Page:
Feeling by sight or seeing by touch?


Merabet L, Thut G, Murray B, Andrews J, Hsiao S, Pascual-Leone A. Feeling by sight or seeing by touch?. Neuron. 2004;42 (1) :173-9. Copy at https://tinyurl.com/yblpljzj

Date Published:

2004 Apr 8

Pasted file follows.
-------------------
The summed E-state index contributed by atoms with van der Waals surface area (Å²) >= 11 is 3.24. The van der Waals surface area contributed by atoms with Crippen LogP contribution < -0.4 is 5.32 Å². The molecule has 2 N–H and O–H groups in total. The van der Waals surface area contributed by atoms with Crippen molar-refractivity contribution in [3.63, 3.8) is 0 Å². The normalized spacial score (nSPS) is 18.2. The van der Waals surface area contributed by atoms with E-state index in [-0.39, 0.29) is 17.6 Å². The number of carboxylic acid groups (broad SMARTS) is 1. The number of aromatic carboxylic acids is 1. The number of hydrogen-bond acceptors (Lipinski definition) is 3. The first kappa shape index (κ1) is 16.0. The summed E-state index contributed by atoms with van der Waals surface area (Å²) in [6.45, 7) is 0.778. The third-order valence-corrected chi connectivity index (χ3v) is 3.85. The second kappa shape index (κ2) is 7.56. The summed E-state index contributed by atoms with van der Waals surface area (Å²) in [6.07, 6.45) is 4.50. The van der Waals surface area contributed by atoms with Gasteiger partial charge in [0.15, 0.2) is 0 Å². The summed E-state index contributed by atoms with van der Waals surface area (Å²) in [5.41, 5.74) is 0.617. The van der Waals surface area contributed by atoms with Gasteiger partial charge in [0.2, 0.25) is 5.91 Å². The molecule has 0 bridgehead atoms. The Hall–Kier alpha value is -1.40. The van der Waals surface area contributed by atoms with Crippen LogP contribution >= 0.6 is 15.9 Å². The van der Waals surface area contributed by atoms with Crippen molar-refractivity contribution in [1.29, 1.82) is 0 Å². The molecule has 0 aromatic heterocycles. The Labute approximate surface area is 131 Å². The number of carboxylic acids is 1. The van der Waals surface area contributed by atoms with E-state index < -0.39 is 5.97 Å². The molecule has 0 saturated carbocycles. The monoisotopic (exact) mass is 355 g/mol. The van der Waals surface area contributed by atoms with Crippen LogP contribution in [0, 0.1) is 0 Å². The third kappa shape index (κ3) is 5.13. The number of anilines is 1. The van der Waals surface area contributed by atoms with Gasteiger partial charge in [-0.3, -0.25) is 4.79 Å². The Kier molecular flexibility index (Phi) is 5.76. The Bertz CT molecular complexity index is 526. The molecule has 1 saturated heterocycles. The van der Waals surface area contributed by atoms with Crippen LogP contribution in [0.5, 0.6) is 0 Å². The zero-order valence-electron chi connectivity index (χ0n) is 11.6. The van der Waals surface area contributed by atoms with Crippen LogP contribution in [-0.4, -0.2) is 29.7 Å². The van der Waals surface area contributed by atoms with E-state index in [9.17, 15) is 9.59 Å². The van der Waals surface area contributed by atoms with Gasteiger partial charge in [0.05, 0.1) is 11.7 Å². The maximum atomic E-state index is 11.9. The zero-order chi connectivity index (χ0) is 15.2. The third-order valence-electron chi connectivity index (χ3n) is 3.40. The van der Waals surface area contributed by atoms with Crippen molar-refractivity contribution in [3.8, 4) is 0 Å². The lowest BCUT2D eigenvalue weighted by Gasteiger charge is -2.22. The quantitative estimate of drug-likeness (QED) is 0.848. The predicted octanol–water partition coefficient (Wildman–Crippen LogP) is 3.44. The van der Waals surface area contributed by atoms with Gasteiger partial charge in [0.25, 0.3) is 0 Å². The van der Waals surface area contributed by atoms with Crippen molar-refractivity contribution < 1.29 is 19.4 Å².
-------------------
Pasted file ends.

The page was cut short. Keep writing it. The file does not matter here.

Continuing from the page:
We have addressed the role of occipital and somatosensory cortex in a tactile discrimination task. Sight-ed and congenitally blind subjects rated the roughness and distance spacing for a series of raised dot patterns. When judging roughness, intermediate dot spacings were perceived as being the most rough, while distance judgments generated a linear relation. Low-frequency rTMS applied to somatosensory cortex disrupted roughness without affecting distance judgments, while rTMS to occipital cortex disrupted distance but not roughness judgments. We also tested an early blind patient with bilateral occipital cortex damage. Her performance on the roughness determination task was normal; however, she was greatly impaired with distance judgments. The findings suggest a double-dissociation effect in which roughness and distance are primarily processed in somatosensory and occipital cortex, respectively. The differential effect of rTMS on task performance and corroborative clinical evidence suggest that occipital cortex is engaged in tactile tasks requiring fine spatial discrimination.